Al-Dustur, Jordan
Last Stop:
Will Pakistan Test America?
By Rakan Al Majali</b>

Translated By Siko Bouterse

25 September 2008
Jordan - Al-Dustur - Original Article (Arabic)

In 1971, American forces struck Cambodia. Continuous bombing and military exercises had been carried out in the period prior to this assault, on account of Vietcong provocation of America in skirmishes and activities underway on Cambodian soil. After this, as is well known, Cambodia entered into a spiral of violence, fighting, destruction etc, and then the insurgents began to defeat America in Vietnam.

The current situation resembles this, with the only difference being that the Pakistan situation is even more complex. The war on Pakistan that is erupting in the tribal regions, under the auspices of thwarting attacks in Iraq and Afghanistan, does not necessarily mean that these attacks will indeed be thwarted, or that involvement will decrease, or that those who are targeted will leave. But it might mean a resounding defeat for America, the largest of the large since its defeat in Vietnam. Because of this, there appears to be a definitive defeat in store for America’s hegemonic plans in the region and in the world.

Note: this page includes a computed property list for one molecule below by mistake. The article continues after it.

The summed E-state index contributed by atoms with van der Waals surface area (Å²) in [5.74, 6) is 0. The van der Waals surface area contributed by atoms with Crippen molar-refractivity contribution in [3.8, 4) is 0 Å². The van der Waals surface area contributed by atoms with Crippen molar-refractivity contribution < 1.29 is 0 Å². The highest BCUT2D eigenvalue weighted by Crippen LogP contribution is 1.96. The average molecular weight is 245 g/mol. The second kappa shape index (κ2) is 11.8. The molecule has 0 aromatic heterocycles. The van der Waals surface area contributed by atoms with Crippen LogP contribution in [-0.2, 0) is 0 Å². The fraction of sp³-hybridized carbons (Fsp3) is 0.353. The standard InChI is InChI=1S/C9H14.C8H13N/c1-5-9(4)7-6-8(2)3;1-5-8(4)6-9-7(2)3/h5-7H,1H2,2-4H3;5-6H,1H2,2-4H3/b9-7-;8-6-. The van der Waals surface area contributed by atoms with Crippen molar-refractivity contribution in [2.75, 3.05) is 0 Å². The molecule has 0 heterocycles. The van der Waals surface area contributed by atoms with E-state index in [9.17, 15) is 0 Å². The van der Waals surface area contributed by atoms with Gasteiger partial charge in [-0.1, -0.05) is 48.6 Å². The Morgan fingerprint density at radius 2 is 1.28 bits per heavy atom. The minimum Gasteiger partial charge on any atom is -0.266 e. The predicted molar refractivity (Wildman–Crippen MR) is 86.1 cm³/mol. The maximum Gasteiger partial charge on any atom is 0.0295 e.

Just as Cambodia tested America, so too will Pakistan come to test her. As we all remember, America asked Pakistan to lead the charge and start its defensive war by attacking Afghanistan. At first, Pakistan was not satisfied with the justifications for an attack on Afghanistan, and asked the United States to furnish tangible proof of Al-Qaeda’s involvement in and the Taliban’s backing of the events of September 11, 2001. But under pressure, Pakistan cracked. America got its war with Afghanistan and was permitted to occupy it while Pakistan shut its eyes. It is no secret that the Pakistani army was and continues to be connected to the Taliban. In the 1970’s, the Taliban formed an alliance with the Pakistani secret service and America’s Central Intelligence Agency, the CIA, to fight the Soviets in Afghanistan. The Soviets were driven off by Taliban fighters with support from America, the West, Pakistan, and the Islamists. Taliban madrasas in Pakistan spread by the thousands, and American attacks have correspondingly created increased Islamic extremism in Pakistan.